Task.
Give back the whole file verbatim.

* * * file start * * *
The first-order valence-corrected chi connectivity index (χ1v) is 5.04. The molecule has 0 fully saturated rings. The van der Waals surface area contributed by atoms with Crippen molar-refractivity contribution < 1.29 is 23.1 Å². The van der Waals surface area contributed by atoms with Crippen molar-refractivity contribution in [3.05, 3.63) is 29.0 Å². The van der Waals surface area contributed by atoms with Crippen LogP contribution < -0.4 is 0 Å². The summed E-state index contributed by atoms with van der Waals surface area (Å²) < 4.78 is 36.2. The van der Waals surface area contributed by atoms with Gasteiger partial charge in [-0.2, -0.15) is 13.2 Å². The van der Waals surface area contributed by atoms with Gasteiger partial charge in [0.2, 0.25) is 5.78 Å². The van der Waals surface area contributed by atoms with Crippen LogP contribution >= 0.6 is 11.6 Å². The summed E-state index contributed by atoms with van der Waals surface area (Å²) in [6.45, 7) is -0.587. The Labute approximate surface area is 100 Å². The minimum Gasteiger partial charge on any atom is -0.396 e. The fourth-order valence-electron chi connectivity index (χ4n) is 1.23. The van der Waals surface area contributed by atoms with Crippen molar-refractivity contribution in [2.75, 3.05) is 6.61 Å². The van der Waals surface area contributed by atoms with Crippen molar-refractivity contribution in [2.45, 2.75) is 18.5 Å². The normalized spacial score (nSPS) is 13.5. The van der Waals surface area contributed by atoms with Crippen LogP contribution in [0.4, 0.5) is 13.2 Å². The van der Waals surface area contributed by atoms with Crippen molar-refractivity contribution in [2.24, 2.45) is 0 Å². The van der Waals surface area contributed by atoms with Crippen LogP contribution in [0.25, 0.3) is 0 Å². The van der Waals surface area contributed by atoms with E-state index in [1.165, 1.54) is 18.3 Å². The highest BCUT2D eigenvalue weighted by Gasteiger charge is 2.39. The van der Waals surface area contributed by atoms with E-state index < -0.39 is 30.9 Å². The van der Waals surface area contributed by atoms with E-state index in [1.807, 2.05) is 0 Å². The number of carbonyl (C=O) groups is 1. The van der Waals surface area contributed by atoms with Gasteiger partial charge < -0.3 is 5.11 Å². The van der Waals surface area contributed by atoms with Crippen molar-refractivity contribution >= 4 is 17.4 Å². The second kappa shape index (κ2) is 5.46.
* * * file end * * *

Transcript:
The first-order valence-corrected chi connectivity index (χ1v) is 5.04. The molecule has 0 fully saturated rings. The van der Waals surface area contributed by atoms with Crippen molar-refractivity contribution < 1.29 is 23.1 Å². The van der Waals surface area contributed by atoms with Crippen molar-refractivity contribution in [3.05, 3.63) is 29.0 Å². The van der Waals surface area contributed by atoms with Crippen LogP contribution < -0.4 is 0 Å². The summed E-state index contributed by atoms with van der Waals surface area (Å²) < 4.78 is 36.2. The van der Waals surface area contributed by atoms with Gasteiger partial charge in [-0.2, -0.15) is 13.2 Å². The van der Waals surface area contributed by atoms with Gasteiger partial charge in [0.2, 0.25) is 5.78 Å². The van der Waals surface area contributed by atoms with Crippen LogP contribution >= 0.6 is 11.6 Å². The summed E-state index contributed by atoms with van der Waals surface area (Å²) in [6.45, 7) is -0.587. The Labute approximate surface area is 100 Å². The minimum Gasteiger partial charge on any atom is -0.396 e. The fourth-order valence-electron chi connectivity index (χ4n) is 1.23. The van der Waals surface area contributed by atoms with Crippen molar-refractivity contribution in [2.75, 3.05) is 6.61 Å². The van der Waals surface area contributed by atoms with Crippen molar-refractivity contribution in [2.45, 2.75) is 18.5 Å². The normalized spacial score (nSPS) is 13.5. The van der Waals surface area contributed by atoms with Crippen LogP contribution in [0.4, 0.5) is 13.2 Å². The van der Waals surface area contributed by atoms with Crippen molar-refractivity contribution in [2.24, 2.45) is 0 Å². The van der Waals surface area contributed by atoms with Crippen LogP contribution in [0.25, 0.3) is 0 Å². The van der Waals surface area contributed by atoms with E-state index in [1.165, 1.54) is 18.3 Å². The highest BCUT2D eigenvalue weighted by Gasteiger charge is 2.39. The van der Waals surface area contributed by atoms with E-state index < -0.39 is 30.9 Å². The van der Waals surface area contributed by atoms with E-state index in [1.807, 2.05) is 0 Å². The number of carbonyl (C=O) groups is 1. The van der Waals surface area contributed by atoms with Gasteiger partial charge < -0.3 is 5.11 Å². The van der Waals surface area contributed by atoms with Crippen molar-refractivity contribution >= 4 is 17.4 Å². The second kappa shape index (κ2) is 5.46.